States pursuing the mirage of biotech?The Houston Business Journal has an interesting web-only article on how states and cities are desperate to be the next big biotech cluster.
Like a contagious virus, biotech fever is sweeping across America, leading states and municipalities to spend millions of dollars courting an industry that has never been profitable and is highly concentrated in just a few areas of the country.
Officials infected with the fever often see visions of high-paying jobs and dramatic impact on economic development - not to mention revolutionary advances in health care and agriculture. And the cure may come only after sufferers have wasted years and millions in taxpayer dollars chasing after the mirage.
That's the skeptic's view of the economic development community's current obsession with biotechnology. Four years ago, just 14 states had targeted biotech as a way to grow their economies. Today, 41 states are chasing the business.
"That says a lot more about the herd instinct of people who do economic development in this country than the economics of biotechnology," says Joseph Cortright, a Portland, Ore.-based economist who co-authored a 2002 Brookings Institute study on biotech.
A decade ago, every region wanted to be the next Silicon Valley, Cortright says. A few years later, dot-coms were all the rage.
"Biotechnology is the latest 'It Girl,' '' says Rob DeRocker, executive vice president of Development Counsellors International, a New York City-based firm that works with economic development organizations around the world.
Areas that don't have an existing biotech infrastructure won't be able to compete on cost alone. Instead, DeRocker says, they need "the political will and financial wherewithal" to spend decades beefing up their medical research institutions and commercialization capacity.
Many places now chasing biotech won't have that kind of patience, he predicts. "Some of these locations," he says, "will wake up and smell the coffee."
"Quite frankly," DeVol says, "most of them aren't going to be successful in the bigger scheme of things."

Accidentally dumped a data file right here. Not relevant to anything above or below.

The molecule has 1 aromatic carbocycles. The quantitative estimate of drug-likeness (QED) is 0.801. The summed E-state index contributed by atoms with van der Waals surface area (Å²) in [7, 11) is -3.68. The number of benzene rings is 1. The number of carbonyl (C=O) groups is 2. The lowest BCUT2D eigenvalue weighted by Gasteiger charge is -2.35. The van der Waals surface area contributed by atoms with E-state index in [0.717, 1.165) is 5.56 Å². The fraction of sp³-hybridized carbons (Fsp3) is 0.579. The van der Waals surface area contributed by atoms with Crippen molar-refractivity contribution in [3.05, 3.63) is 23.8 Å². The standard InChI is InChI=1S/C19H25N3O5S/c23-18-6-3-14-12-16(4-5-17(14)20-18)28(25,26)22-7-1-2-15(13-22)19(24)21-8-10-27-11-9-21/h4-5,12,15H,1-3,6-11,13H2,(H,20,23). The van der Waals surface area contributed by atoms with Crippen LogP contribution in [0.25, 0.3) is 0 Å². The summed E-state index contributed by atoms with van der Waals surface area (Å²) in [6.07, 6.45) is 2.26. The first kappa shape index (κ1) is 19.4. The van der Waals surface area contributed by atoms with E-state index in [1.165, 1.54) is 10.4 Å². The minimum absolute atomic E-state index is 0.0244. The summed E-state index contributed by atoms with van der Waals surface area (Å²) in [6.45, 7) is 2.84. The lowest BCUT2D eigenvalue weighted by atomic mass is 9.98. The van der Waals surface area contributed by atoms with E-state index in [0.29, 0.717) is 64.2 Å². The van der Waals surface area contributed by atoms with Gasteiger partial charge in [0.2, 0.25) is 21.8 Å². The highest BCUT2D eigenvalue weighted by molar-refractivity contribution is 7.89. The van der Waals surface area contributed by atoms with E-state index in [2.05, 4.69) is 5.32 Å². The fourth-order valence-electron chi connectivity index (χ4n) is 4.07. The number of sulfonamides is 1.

The good news is that we all get to benefit from these new biotech therapies being generously subsidized by local governments.
All this focus is in spite of the fact that biotech companies tend to have few employees, a small payroll, are rarely profitable, and usually don't expand much as they outsource production, sales, and other support services to big pharma - which they cover in a sidebar article. Their conclusion:
Houston already has an incredible research base in the Texas Medical Center, the largest in the world, and has been trying to increase commercialization via the non-profit BioHouston organization, with some mild success, inc. attracting some local biotech VC. There also seems to be a developing niche for Houston around the intersection of bio and nanotech, with Rice pushing aggressively in that direction and building a collaborative research center with the TMC at Main and University. Then there's Governor Perry's Emerging Technology Fund. So, to some extent, we're as guilty as the rest of them, although I think we might a bit more conservative: fewer subsidies (relatively), less obsessive focus, a more "real" chance of making it work.
Economic developers' fascination with biotech also could lead them to neglect other strategies that could pay off better for their communities.
DeRocker says the "blocking and tackling" of economic development - things like work force retraining and helping existing businesses grow - "could be lost for the sake of trying to reach the end zone with one pass" via biotech.
Cortright advises economic developers against looking for "magic bullets."
"Everybody assumes there's one next big thing," he says. "There really are lots and lots of little next things. The hard part is figuring out what are the little next things that you can have a big piece of."